Pillar III: Knowledge, Innovation and Scientific Research

By 2030, Egyptian society will be creative, innovative and productive in the fields of science, technology and knowledge, characterised by the existence of an integrated policy that includes the development value of innovation and knowledge.

Pillar IV: Transparency and Efficiency of Government Institutions

By 2030, the administrative apparatus will be efficient and effective. Besides, it will be characterised by transparency, fairness, and flexibility, it will be subject to accountability and it will work to increase citizens’ satisfaction, and will interact with and respond to them.

Pillar V: Social Justice

By 2030, it is targeted to build a fair society characterised by equality of rights, as well as economic, social and political opportunities with the highest degree of societal integration.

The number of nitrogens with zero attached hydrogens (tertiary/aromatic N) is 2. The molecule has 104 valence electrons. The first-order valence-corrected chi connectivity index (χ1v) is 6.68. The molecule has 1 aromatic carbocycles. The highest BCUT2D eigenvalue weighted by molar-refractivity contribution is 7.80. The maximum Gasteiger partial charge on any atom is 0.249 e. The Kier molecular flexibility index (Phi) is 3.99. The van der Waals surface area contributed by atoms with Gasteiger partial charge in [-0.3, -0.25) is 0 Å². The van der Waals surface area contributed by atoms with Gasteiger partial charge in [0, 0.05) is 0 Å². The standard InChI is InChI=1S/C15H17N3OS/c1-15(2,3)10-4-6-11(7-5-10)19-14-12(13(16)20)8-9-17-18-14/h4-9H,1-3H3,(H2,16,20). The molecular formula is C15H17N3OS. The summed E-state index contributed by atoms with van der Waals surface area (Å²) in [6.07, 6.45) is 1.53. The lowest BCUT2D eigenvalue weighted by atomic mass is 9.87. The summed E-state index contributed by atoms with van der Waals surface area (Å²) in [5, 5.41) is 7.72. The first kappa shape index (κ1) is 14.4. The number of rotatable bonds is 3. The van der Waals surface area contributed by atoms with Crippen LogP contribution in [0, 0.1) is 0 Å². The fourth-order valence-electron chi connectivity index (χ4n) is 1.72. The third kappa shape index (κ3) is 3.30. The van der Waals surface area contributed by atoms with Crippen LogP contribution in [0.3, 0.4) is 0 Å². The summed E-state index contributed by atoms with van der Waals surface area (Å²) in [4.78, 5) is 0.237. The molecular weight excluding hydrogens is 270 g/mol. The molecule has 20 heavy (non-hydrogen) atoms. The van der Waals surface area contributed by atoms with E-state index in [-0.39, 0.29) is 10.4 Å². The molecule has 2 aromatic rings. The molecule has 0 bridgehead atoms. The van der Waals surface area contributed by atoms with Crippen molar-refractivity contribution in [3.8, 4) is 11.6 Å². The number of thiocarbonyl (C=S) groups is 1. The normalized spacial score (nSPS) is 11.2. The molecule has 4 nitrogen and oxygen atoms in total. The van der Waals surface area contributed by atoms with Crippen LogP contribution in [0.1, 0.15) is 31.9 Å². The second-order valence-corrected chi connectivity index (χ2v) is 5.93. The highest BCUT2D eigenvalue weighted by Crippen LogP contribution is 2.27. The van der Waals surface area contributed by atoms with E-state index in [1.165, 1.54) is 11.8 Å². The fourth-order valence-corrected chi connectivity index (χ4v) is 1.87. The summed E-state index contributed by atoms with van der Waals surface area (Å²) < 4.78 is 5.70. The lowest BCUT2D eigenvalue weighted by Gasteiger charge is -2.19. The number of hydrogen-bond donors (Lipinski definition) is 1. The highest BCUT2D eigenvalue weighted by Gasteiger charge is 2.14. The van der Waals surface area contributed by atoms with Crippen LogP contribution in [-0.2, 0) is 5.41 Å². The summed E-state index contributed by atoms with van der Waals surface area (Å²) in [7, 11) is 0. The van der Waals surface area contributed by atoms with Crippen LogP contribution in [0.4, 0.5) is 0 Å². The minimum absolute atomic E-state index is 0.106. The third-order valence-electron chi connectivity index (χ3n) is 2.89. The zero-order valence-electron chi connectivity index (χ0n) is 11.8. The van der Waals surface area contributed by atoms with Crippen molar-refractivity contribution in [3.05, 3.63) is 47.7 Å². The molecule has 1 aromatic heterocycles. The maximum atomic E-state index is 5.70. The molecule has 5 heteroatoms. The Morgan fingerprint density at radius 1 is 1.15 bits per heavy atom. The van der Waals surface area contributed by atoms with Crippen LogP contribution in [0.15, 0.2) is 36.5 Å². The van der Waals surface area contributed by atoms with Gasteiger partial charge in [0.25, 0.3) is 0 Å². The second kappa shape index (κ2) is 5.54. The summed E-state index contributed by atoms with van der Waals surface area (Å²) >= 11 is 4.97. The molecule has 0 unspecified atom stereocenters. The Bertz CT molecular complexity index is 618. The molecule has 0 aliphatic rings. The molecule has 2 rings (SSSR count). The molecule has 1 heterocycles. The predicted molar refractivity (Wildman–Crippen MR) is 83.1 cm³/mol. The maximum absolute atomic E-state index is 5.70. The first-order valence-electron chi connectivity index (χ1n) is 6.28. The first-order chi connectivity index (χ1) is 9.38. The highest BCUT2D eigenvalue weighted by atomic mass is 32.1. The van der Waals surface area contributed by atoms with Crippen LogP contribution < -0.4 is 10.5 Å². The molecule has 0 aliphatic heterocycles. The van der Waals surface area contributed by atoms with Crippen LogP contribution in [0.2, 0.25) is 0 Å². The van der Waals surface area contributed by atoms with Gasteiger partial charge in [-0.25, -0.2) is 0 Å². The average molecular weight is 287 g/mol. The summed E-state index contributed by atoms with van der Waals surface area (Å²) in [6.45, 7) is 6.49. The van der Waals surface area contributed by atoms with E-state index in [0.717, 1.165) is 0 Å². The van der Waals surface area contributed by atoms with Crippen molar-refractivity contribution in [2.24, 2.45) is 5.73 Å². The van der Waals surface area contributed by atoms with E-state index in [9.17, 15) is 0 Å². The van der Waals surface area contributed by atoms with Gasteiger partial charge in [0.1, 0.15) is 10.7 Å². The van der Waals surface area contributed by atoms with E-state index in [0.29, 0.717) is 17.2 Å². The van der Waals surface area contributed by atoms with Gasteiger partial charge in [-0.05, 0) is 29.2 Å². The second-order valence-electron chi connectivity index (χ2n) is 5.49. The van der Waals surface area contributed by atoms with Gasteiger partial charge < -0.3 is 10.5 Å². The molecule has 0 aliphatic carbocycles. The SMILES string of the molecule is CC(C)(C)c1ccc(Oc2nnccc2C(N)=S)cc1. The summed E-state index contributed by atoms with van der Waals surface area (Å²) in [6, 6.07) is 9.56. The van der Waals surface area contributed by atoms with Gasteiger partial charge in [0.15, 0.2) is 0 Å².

Pillar VI: Health

By 2030, all Egyptians shall enjoy the right to a safe and healthy life, through the implementation of an integrated health policy. 

Pillar VII: Education and Training

By 2030, high quality education and training shall be made available to everyone. 

Pillar VIII: Culture

By 2030, it is intended to set up positive cultural values in Egyptian society that respect diversity, differences and non-discrimination. 

Pillar IX: Environment

By 2030, the environment pillar will be an essential one in all development and economic sectors, to ensure security, efficient usage, optimal exploitation and investment of natural resources. 

Pillar X: Urban Development

By 2030, Egypt, through its land, civilization and distinguished location will be able to accommodate its population as well as resources under a more balanced scheme that meets the aspirations of Egyptians and improves the quality of their lives.